Office of Nuclear Energy

Fission and Fusion: What is the Difference?

May 7, 2018

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All of the energy we produce comes from basic chemical and physical processes.

That’s mostly been accomplished throughout history by burning carbon-based material like wood, coal and gas—or by harnessing power from the sun, wind, and water.

Fission and fusion are two physical processes that produce massive amounts of energy from atoms.

They yield millions of times more energy than other sources through nuclear reactions.

You can check out the difference between the two in this infographic below.

A graphic labeled fission vs fusion with diagrams of both physical processes underneath.
Click above to view our full fission vs fusion infographic.
Sarah Harman | U.S. Department of Energy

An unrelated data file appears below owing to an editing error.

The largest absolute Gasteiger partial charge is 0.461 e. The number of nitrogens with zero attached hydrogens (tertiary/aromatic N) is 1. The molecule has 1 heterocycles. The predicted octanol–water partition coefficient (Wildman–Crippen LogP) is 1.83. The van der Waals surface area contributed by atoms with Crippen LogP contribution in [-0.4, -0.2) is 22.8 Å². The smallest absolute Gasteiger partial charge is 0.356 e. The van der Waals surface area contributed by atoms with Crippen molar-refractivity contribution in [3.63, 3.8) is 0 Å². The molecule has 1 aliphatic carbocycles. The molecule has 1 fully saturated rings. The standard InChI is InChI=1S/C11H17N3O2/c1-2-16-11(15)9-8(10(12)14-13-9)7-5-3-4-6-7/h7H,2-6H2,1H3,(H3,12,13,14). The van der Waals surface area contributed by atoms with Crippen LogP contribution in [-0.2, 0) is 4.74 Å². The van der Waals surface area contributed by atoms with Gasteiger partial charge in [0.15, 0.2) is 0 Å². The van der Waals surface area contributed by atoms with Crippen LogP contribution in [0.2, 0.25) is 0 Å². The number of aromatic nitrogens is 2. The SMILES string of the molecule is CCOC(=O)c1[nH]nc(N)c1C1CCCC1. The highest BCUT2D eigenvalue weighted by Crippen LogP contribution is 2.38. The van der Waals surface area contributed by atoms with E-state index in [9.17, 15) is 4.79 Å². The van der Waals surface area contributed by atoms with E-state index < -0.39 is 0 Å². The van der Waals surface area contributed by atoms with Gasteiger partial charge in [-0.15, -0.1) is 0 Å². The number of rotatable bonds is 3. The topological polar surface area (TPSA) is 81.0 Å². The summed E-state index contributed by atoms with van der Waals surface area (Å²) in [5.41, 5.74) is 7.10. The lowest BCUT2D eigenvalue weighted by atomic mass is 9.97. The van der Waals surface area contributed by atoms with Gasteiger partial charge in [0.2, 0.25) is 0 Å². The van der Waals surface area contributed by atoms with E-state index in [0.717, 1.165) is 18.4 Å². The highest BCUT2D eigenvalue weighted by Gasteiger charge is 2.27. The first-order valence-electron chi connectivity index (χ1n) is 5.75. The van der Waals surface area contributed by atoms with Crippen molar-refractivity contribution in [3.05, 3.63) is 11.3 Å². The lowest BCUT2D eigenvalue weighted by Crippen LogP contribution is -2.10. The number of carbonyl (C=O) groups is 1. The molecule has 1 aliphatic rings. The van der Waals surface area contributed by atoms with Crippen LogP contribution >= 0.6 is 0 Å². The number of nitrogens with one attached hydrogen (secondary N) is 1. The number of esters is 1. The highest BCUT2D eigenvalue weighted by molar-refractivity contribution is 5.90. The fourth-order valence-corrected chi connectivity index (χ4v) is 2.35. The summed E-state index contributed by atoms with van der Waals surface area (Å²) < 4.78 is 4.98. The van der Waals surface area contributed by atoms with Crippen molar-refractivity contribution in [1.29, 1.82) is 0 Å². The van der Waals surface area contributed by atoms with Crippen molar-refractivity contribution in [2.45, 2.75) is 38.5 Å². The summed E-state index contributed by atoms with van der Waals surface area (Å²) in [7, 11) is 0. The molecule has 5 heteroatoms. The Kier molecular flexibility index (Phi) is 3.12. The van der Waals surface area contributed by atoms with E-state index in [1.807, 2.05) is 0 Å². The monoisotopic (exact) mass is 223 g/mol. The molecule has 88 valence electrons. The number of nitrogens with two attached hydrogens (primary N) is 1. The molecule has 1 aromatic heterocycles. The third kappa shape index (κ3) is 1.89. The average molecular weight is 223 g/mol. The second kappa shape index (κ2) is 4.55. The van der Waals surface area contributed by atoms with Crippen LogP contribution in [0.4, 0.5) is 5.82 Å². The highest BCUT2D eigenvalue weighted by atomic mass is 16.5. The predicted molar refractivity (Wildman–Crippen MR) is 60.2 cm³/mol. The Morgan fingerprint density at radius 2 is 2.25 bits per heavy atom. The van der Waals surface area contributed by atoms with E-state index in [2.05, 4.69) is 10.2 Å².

Fission

Fission occurs when a neutron slams into a larger atom, forcing it to excite and spilt into two smaller atoms—also known as fission products. Additional neutrons are also released that can initiate a chain reaction.

When each atom splits, a tremendous amount of energy is released.

Uranium and plutonium are most commonly used for fission reactions in nuclear power reactors because they are easy to initiate and control.

The energy released by fission in these reactors heats water into steam. The steam is used to spin a turbine to produce carbon-free electricity.

Fusion

Fusion occurs when two atoms slam together to form a heavier atom, like when two hydrogen atoms fuse to form one helium atom.

This is the same process that powers the sun and creates huge amounts of energy—several times greater than fission. It also doesn’t produce highly radioactive fission products.

Fusion reactions are being studied by scientists, but are difficult to sustain for long periods of time because of the tremendous amount of pressure and temperature needed to join the nuclei together.

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